WASHINGTON (TIP): Using third veto of his presidency, President Obama on Tuesday, February 24 rejected an attempt by lawmakers to force his hand on the Keystone XL oil pipeline and swept aside one of the first major challenges to his authority by the new Republican Congress.”Because this act of Congress conflicts with established executive branch procedures and cuts short thorough consideration of issues that could bear on our national interest-including our security, safety, and environment-it has earned my veto.”
The veto will set a precedent for more political action in the US in the fight against climate change, resource mis-management and habitat destruction, as well as sending a clear message to big oil and gas that we, the people, no longer wish to partake in the dirty dependency on fossil fuels.
The pipeline was set to cross the nation’s border: stretching almost 1.2k miles from Canada through Montana and North Dakota and ending in Nebraska. This meant that the decision fell squarely under the President’s jurisdiction, rather than Congress’s.
The Republicans wield a slim Senate majority as well as a strong majority in the House. With this knowledge, the Republicans waited to present the legislation to the President’s desk until they were all in session-allowing them to band together to try to condemn and fight against the veto on the floors of the House and Senate.
It’s also important to note that though Republicans may condemn Obama’s brazen use of executive action, George W. Bush actually used his veto power on twelve different occasions: 4 times more than our Democratic President (not to mention, Bush Sr. used his veto power a whopping 44 times). Obama has, in fact, used his power to veto fewer times than any other president in office.
As it stands, the KXL pipeline would have released some of the dirtiest fuel in production (according to leading climate scientist, Dr. James Hansen, “the Keystone Pipeline is the fuse to the biggest carbon bomb on the planet.”), devastating pristine wilderness and allowing for more desperate attempts at maintaining our dependence on non-renewables.
The oil that would be produced from the KXL pipeline is stripped from tar sands, a type of extraction process that releases 17 percent more greenhouse gases than conventional crude.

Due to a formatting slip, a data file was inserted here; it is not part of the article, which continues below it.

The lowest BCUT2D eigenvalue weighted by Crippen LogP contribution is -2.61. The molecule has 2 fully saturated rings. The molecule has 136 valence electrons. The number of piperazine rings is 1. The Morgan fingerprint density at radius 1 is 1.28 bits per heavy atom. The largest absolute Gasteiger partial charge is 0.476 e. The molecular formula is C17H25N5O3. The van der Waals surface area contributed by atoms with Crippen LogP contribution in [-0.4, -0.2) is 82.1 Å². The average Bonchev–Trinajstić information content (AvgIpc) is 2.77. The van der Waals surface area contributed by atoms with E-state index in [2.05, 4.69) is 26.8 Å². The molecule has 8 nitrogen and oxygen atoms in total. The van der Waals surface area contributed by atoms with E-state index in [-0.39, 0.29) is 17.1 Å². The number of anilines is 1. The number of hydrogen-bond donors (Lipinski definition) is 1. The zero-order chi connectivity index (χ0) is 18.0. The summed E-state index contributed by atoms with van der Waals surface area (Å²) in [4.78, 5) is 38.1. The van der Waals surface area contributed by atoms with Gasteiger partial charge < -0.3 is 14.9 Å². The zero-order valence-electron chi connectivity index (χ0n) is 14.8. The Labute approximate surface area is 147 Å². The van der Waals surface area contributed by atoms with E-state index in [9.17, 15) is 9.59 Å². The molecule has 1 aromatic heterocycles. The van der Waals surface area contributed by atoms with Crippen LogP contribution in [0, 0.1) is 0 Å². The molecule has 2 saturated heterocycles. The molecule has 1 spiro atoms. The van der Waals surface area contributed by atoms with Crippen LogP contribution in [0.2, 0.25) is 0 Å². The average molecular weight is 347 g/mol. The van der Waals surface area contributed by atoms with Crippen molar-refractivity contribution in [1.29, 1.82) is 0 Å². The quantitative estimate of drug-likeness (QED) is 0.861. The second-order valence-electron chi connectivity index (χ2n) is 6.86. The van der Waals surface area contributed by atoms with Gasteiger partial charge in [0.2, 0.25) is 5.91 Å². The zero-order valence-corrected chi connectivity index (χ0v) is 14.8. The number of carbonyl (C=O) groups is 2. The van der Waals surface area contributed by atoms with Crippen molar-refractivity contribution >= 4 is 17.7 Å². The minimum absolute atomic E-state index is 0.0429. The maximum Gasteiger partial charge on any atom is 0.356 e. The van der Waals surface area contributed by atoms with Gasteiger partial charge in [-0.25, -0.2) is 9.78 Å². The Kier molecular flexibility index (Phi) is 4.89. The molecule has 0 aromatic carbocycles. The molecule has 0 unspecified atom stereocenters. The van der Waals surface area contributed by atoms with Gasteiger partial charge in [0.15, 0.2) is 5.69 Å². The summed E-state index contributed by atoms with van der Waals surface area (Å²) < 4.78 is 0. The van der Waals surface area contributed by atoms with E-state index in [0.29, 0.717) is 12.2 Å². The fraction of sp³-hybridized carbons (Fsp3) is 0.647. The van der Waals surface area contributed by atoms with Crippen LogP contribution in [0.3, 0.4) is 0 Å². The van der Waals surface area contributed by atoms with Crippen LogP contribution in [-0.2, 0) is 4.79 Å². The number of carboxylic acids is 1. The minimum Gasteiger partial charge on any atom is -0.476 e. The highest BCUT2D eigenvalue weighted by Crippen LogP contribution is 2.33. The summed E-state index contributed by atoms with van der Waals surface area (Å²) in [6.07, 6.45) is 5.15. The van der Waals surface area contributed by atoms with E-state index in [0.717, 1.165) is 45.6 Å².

Climate scientists are more or less unanimously in full support of the President’s decision, as they maintain the argument that climate change is here to stay and consequences are already devastating our global climates, seasons and natural equilibriums. They argue that in order to combat and mitigate the destruction, we must keep two thirds of the remaining oil in the ground-the tar sands in Alberta, Canada included.
Collin O’Mara, president and CEO of the National Wildlife Federation, said:
“President Obama has taken a stand for America’s wildlife, clean water and stable climate against a polluting project that threatens wildlife every step of the way, from caribou to waterfowl to endangered whooping cranes.”
Yes, it would provide some 3k+ temporary jobs during the construction phase, but would only provide 50 permanent jobs after construction is complete. In terms of giving our economy a boost, the pipeline is not a long-term solution. According to President Obama,
“I think that there’s been this tendency to really hype this thing as some magic formula to what ails the U.S. economy.”
The people have been protesting the pipeline construction for years, and our voices are finally being heard:
Dr. James Hansen is credited for saying that the passage of the Keystone Pipeline would be, “game over” for the environment. Well, as of today with Obama’s veto, it seems more like game on.